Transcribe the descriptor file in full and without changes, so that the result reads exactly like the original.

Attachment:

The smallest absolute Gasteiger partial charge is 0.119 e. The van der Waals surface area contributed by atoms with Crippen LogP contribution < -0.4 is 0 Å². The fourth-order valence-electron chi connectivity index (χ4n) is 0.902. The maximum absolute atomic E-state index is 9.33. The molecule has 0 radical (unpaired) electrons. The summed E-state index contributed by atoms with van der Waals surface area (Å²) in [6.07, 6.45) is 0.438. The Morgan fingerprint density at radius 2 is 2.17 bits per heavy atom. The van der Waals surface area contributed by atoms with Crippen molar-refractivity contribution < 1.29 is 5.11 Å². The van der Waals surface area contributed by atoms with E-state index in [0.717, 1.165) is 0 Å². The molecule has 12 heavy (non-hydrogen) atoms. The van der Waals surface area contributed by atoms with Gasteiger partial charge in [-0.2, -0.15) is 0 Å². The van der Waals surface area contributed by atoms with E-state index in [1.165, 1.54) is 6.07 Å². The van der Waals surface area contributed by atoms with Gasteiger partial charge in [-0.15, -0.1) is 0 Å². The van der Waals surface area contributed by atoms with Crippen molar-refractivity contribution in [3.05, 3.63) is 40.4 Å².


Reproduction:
The smallest absolute Gasteiger partial charge is 0.119 e. The van der Waals surface area contributed by atoms with Crippen LogP contribution < -0.4 is 0 Å². The fourth-order valence-electron chi connectivity index (χ4n) is 0.902. The maximum absolute atomic E-state index is 9.33. The molecule has 0 radical (unpaired) electrons. The summed E-state index contributed by atoms with van der Waals surface area (Å²) in [6.07, 6.45) is 0.438. The Morgan fingerprint density at radius 2 is 2.17 bits per heavy atom. The van der Waals surface area contributed by atoms with Crippen molar-refractivity contribution < 1.29 is 5.11 Å². The van der Waals surface area contributed by atoms with E-state index in [0.717, 1.165) is 0 Å². The molecule has 12 heavy (non-hydrogen) atoms. The van der Waals surface area contributed by atoms with Gasteiger partial charge in [-0.2, -0.15) is 0 Å². The van der Waals surface area contributed by atoms with E-state index in [1.165, 1.54) is 6.07 Å². The van der Waals surface area contributed by atoms with Gasteiger partial charge in [-0.15, -0.1) is 0 Å². The van der Waals surface area contributed by atoms with Crippen molar-refractivity contribution in [3.05, 3.63) is 40.4 Å².